By Steve Moran
As we are closing in on the final speaker lineup for “Our Time to Shine” digital summit that starts April 20, we were approached with the opportunity to have Jered Markoff, CTO of HQ Emergency Operations for the World Health Organization (WHO) be one of our presenters. A big thanks to Fara Gold and Natalie Markoff for making this happen.
We jumped on the opportunity!
This morning, Fara, Natalie, and Jered popped onto a call to talk about the content and format of his presentation, and here is the thing. He said, “Don’t wait until my presentation, which is still two weeks away. You need to talk about this now . . . you need to get the word out.” Here is what he had to say, with the understanding that he is not an official spokesperson for the WHO.
- Wear masks — There is a growing body of evidence that in places where everyone is wearing masks in public the disease is spreading much more slowly. It seems likely this will be official guidance in the next few weeks.
- Take the extra time to social distance and wash your hands — He told a story meant to scare. During the Ebola crisis in Africa, one of the doctors had a long exhausting day and was taking off her protective gear, which requires a very precise regimen meant to protect the healthcare workers.
According to protocol, she was supposed to take off her gloves, then immediately wash her hands with disinfectant soap. She was tired and after taking off her glove she scratched or rubbed her cheek prior to washing her hands. It was just a little natural thing, the kind of thing we all do.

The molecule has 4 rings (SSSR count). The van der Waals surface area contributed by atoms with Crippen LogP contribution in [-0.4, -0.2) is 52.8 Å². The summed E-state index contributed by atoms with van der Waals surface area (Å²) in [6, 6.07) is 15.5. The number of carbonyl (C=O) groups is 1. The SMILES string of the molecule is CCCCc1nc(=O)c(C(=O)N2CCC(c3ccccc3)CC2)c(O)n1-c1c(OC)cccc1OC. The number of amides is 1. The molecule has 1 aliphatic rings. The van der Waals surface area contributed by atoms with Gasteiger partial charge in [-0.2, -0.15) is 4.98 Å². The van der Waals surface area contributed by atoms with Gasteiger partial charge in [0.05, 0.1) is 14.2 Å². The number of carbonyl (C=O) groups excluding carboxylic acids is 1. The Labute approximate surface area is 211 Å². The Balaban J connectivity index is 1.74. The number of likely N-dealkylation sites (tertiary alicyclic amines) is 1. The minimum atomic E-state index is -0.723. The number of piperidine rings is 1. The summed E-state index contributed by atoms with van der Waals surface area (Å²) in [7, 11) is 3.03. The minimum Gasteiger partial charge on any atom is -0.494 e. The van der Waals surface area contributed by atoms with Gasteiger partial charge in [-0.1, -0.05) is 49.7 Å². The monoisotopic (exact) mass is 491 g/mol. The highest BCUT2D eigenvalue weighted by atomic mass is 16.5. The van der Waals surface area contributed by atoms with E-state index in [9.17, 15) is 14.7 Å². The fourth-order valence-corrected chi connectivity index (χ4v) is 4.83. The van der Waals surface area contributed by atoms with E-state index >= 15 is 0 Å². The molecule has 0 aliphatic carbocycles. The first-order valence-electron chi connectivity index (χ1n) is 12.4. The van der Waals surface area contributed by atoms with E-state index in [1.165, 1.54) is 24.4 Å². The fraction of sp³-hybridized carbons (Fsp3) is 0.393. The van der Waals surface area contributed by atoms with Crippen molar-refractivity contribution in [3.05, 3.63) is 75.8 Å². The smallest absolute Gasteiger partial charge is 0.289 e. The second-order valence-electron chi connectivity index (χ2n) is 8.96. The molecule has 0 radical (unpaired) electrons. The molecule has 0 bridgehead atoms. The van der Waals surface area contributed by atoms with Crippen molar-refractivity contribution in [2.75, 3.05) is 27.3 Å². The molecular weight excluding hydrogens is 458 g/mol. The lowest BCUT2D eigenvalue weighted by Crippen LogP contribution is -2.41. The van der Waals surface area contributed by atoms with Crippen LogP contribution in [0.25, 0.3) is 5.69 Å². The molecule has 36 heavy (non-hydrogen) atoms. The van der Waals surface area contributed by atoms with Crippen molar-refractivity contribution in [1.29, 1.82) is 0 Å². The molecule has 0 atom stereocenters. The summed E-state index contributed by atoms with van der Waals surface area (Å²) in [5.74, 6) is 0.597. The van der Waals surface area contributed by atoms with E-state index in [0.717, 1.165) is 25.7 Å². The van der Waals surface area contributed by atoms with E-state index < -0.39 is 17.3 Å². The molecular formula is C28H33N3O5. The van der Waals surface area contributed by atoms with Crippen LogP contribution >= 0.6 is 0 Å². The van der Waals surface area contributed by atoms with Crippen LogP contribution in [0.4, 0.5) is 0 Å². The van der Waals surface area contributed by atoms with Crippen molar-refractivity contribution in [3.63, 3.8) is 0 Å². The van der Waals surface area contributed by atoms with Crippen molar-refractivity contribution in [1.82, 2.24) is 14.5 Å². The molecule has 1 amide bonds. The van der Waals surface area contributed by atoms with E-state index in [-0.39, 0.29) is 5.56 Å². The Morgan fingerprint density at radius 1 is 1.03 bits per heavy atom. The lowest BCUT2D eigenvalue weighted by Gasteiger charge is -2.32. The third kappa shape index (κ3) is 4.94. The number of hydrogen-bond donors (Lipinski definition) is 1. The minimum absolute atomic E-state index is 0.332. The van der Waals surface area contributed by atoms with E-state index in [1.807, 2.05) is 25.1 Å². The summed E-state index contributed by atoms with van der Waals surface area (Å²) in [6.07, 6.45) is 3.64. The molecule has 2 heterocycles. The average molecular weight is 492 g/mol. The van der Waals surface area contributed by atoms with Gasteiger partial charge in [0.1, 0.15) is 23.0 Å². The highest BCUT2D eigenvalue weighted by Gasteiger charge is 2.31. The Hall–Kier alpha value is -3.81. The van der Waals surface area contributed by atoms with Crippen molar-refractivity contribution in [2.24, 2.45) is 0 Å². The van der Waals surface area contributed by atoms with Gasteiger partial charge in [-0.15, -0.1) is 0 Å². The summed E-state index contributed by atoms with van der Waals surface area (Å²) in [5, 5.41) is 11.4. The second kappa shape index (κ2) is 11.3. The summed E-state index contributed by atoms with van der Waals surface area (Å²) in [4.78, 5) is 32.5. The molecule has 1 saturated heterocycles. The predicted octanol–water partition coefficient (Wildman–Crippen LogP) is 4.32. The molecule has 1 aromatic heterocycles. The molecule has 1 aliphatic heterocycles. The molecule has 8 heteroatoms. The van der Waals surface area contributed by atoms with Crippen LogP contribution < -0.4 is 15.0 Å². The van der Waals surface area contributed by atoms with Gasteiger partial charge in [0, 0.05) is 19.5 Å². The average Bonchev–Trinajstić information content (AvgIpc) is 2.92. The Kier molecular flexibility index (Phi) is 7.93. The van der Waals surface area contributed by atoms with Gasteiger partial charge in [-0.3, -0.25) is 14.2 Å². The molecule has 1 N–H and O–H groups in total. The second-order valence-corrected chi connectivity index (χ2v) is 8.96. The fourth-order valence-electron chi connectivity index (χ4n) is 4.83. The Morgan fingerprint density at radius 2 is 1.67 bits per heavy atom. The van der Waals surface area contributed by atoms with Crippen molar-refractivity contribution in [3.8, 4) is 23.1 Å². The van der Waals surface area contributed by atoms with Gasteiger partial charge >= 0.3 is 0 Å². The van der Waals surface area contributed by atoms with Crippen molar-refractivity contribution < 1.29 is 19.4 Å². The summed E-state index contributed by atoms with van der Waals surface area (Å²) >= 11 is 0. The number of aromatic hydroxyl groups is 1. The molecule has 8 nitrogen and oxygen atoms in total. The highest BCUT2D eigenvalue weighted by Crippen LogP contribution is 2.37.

That was all it took. She contracted Ebola and died. While Ebola is much more deadly than COVID-19 (40% death rate), if you were to remember that story and pretend this virus is that deadly it could save someone else’s life and maybe your own.
- Have your staff change clothes and shower at the beginning and end of every shift — There is no doubt this is a huge hassle and adds costs to your operation, but right now as senior living communities are locked down, the only way the virus can get into your building is via staff and many of those team members are working in more than one community. This is the single best way to keep it out of your building.
Even better, take their uniforms and make sure they are fresh and clean and contamination-free when they come to work.
- Get ready now — This is particularly for those who have communities that have no infections and are in areas that are largely virus-free. Use the time to get really, really ready. It requires a change of routines, habits, and processes. Pretend like you are in imminent danger and behave accordingly.
We will not be locked down forever, but we are in this for a bunch of weeks or more likely months. We can shorten the duration, lessen the impact, and make the whole world safer by doing these things.
I hope you have already registered for our digital summit. If the only thing you attended was Jered’s presentation, it would be worth the price of admission.
Click HERE to learn more about our digital summit and register to attend.